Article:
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Green Cruising with a Mix of Alternative Energy Sources

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Mocka Jumbies and Rum...

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Whenever we stay in busy anchorages we are amazed how many cruisers still rely on diesel or gasoline generators. Especially on gray days generators start roaring on one neighboring boat after the other. With the variety of alternative energy sources that are available for reasonable prices nowadays it seems antiquated to burn long-dead dinosaurs and add to pollution.

We planned right from the start to go for an environmentally-friendly cruiser life-style and equipped the boat accordingly without a diesel or gasoline generator.

Our 12-Volt watermaker runs directly on battery power and for AC power tools, household devices and chargers we have an inverter. We find that cruisers who have one AC appliance (e.g. a big watermaker) which they planned to run once a week in theory, tend to add more AC gadgets (washing machine, dish washer, espresso machine, etc.) because the ‘generator is running anyway’ without realizing that each machine adds to their fuel consumption. Others motor a lot as ‘they need to charge the batteries anyway.’ It’s all a matter of habit of course, but we don’t feel that our low-carbon-footprint philosophy makes our lives harder or less pleasant in any way. On the contrary: tacking across a lagoon is more fun than motoring into the wind and somehow, water made by sun rays seems to taste better than water made by diesel.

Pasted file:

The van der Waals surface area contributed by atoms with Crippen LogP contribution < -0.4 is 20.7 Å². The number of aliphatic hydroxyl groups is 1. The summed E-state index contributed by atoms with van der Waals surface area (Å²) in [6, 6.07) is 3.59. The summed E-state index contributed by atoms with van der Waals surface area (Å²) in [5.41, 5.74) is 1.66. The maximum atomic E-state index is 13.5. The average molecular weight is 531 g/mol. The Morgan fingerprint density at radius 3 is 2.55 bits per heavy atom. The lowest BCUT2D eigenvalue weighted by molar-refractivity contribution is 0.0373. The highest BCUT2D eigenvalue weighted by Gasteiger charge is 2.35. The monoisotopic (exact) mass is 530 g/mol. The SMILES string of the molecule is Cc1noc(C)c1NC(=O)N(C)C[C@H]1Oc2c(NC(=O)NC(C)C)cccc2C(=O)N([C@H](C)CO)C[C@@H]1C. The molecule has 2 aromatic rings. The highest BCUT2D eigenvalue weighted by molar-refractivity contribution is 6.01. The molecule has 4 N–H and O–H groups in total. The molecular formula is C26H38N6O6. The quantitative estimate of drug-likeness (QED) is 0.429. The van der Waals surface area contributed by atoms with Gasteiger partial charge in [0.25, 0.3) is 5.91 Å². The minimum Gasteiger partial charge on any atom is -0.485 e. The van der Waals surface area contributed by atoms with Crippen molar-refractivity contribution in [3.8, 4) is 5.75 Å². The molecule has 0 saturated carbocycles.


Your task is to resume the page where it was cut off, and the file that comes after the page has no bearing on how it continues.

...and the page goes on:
Wind vs Solar – An Easy Choice: What does our Experience Show

solar panel mounting on the rail using both alternative energy sources of wind and sun
Pitufa’s a monohull with a slim stern, so we installed two large panels on the radar arch and two more on the railing using aluminum profiles as mountings

Assessing energy requirements

We underestimated our need for energy gravely when starting out with a wind generator and only 100 Watts of solar power, so we kept adding panels as souvenirs along the way. Purchasing in remote places is usually more expensive and ordering is a time-consuming and often nerve-wrecking process. It is therefore a good idea to tabulate energy requirements and equip the boat accordingly before setting out. 

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Solar panels

Solar panels form the basis of a green energy supply. Catamarans have plenty of space for panels, monohulls need more creativity. Pitufa’s a monohull with a slim stern, so we installed two large panels on the radar arch and two more on the railing using aluminum profiles as mountings (see picture). We experimented with flexible panels on the bimini, but it seems they cannot cope with flexing fabric—both died within a year. Flexible panels that are installed rigidly on deck or on hard spray hoods or biminis yield better results. By now we carry 600 W of solar power—more than enough for our needs (watermaker, fridge, inverter, laptops, navigation instruments, etc.). We refrained from installing a freezers because of their greed for energy during the night—if you have one you’ll need more solar panels, a larger battery bank (or lithium batteries that handle deep cycles much better), and/or a wind generator.

Cruising — Living in Touch with Nature and Marine Life

Rutland wind generator. Also check out the solar panel as a combined alternative energy sources
Our new Rutland wind generator

Wind generators